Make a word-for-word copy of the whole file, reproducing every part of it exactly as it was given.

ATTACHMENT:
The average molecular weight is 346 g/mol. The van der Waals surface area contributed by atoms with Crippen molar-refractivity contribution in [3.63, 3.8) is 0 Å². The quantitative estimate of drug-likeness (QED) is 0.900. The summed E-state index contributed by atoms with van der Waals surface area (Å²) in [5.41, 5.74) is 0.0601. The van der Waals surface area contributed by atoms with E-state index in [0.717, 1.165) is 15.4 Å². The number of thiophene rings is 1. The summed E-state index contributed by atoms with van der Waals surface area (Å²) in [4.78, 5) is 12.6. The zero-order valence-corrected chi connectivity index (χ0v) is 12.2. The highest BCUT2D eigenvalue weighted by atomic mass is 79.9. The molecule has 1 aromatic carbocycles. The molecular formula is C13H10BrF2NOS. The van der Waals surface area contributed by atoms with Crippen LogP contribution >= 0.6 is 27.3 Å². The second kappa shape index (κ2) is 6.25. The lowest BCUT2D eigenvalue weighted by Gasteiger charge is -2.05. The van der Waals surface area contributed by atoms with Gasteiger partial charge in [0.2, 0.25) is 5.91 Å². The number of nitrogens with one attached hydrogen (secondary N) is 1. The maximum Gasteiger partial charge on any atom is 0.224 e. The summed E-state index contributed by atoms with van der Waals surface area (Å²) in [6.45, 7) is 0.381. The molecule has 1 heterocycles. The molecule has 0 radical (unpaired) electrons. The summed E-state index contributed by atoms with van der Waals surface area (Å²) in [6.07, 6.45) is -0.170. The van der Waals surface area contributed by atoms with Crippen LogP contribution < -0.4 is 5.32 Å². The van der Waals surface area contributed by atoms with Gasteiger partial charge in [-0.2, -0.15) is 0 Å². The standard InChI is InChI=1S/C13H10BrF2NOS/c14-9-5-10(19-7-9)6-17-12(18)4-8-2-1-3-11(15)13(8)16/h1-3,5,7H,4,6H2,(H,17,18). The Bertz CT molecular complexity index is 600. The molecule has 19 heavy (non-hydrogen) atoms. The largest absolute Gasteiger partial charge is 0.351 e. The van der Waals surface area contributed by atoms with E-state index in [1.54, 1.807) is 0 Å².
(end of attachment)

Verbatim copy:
The average molecular weight is 346 g/mol. The van der Waals surface area contributed by atoms with Crippen molar-refractivity contribution in [3.63, 3.8) is 0 Å². The quantitative estimate of drug-likeness (QED) is 0.900. The summed E-state index contributed by atoms with van der Waals surface area (Å²) in [5.41, 5.74) is 0.0601. The van der Waals surface area contributed by atoms with E-state index in [0.717, 1.165) is 15.4 Å². The number of thiophene rings is 1. The summed E-state index contributed by atoms with van der Waals surface area (Å²) in [4.78, 5) is 12.6. The zero-order valence-corrected chi connectivity index (χ0v) is 12.2. The highest BCUT2D eigenvalue weighted by atomic mass is 79.9. The molecule has 1 aromatic carbocycles. The molecular formula is C13H10BrF2NOS. The van der Waals surface area contributed by atoms with Crippen LogP contribution >= 0.6 is 27.3 Å². The second kappa shape index (κ2) is 6.25. The lowest BCUT2D eigenvalue weighted by Gasteiger charge is -2.05. The van der Waals surface area contributed by atoms with Gasteiger partial charge in [0.2, 0.25) is 5.91 Å². The number of nitrogens with one attached hydrogen (secondary N) is 1. The maximum Gasteiger partial charge on any atom is 0.224 e. The summed E-state index contributed by atoms with van der Waals surface area (Å²) in [6.45, 7) is 0.381. The molecule has 1 heterocycles. The molecule has 0 radical (unpaired) electrons. The summed E-state index contributed by atoms with van der Waals surface area (Å²) in [6.07, 6.45) is -0.170. The van der Waals surface area contributed by atoms with Crippen LogP contribution < -0.4 is 5.32 Å². The van der Waals surface area contributed by atoms with Gasteiger partial charge in [-0.2, -0.15) is 0 Å². The standard InChI is InChI=1S/C13H10BrF2NOS/c14-9-5-10(19-7-9)6-17-12(18)4-8-2-1-3-11(15)13(8)16/h1-3,5,7H,4,6H2,(H,17,18). The Bertz CT molecular complexity index is 600. The molecule has 19 heavy (non-hydrogen) atoms. The largest absolute Gasteiger partial charge is 0.351 e. The van der Waals surface area contributed by atoms with E-state index in [1.54, 1.807) is 0 Å².